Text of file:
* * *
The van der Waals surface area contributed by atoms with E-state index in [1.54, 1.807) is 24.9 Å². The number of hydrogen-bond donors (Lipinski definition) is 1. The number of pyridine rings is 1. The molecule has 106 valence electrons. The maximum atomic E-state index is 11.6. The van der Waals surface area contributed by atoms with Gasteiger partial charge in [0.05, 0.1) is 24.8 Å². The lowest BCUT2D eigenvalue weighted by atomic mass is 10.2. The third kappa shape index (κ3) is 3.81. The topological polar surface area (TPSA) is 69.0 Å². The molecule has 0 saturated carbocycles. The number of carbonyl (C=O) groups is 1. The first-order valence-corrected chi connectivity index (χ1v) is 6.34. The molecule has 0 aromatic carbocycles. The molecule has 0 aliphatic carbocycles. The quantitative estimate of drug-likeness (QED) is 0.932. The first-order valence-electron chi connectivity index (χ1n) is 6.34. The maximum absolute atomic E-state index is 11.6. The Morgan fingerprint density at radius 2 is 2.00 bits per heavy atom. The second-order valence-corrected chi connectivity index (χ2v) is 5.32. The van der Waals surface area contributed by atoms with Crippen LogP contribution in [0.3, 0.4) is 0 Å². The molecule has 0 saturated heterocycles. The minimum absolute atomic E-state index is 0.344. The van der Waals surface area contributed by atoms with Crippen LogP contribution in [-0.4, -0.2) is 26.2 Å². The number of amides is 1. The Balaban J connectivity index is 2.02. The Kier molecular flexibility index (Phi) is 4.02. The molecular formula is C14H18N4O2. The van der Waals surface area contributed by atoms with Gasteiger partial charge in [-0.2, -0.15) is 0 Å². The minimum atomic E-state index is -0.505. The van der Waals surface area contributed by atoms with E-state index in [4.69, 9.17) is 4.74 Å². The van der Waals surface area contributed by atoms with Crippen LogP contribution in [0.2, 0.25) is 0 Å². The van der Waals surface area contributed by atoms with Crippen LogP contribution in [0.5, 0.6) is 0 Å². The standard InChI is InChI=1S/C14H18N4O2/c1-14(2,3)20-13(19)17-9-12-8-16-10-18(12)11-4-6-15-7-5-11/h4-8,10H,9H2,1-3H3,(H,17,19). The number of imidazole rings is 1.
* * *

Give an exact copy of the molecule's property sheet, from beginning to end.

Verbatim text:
The van der Waals surface area contributed by atoms with E-state index in [1.54, 1.807) is 24.9 Å². The number of hydrogen-bond donors (Lipinski definition) is 1. The number of pyridine rings is 1. The molecule has 106 valence electrons. The maximum atomic E-state index is 11.6. The van der Waals surface area contributed by atoms with Gasteiger partial charge in [0.05, 0.1) is 24.8 Å². The lowest BCUT2D eigenvalue weighted by atomic mass is 10.2. The third kappa shape index (κ3) is 3.81. The topological polar surface area (TPSA) is 69.0 Å². The molecule has 0 saturated carbocycles. The number of carbonyl (C=O) groups is 1. The first-order valence-corrected chi connectivity index (χ1v) is 6.34. The molecule has 0 aromatic carbocycles. The molecule has 0 aliphatic carbocycles. The quantitative estimate of drug-likeness (QED) is 0.932. The first-order valence-electron chi connectivity index (χ1n) is 6.34. The maximum absolute atomic E-state index is 11.6. The Morgan fingerprint density at radius 2 is 2.00 bits per heavy atom. The second-order valence-corrected chi connectivity index (χ2v) is 5.32. The van der Waals surface area contributed by atoms with Crippen LogP contribution in [0.3, 0.4) is 0 Å². The molecule has 0 saturated heterocycles. The minimum absolute atomic E-state index is 0.344. The van der Waals surface area contributed by atoms with Crippen LogP contribution in [-0.4, -0.2) is 26.2 Å². The number of amides is 1. The Balaban J connectivity index is 2.02. The Kier molecular flexibility index (Phi) is 4.02. The molecular formula is C14H18N4O2. The van der Waals surface area contributed by atoms with Gasteiger partial charge in [-0.2, -0.15) is 0 Å². The minimum atomic E-state index is -0.505. The van der Waals surface area contributed by atoms with E-state index in [4.69, 9.17) is 4.74 Å². The van der Waals surface area contributed by atoms with Crippen LogP contribution in [0.2, 0.25) is 0 Å². The van der Waals surface area contributed by atoms with Crippen LogP contribution in [0.5, 0.6) is 0 Å². The standard InChI is InChI=1S/C14H18N4O2/c1-14(2,3)20-13(19)17-9-12-8-16-10-18(12)11-4-6-15-7-5-11/h4-8,10H,9H2,1-3H3,(H,17,19). The number of imidazole rings is 1.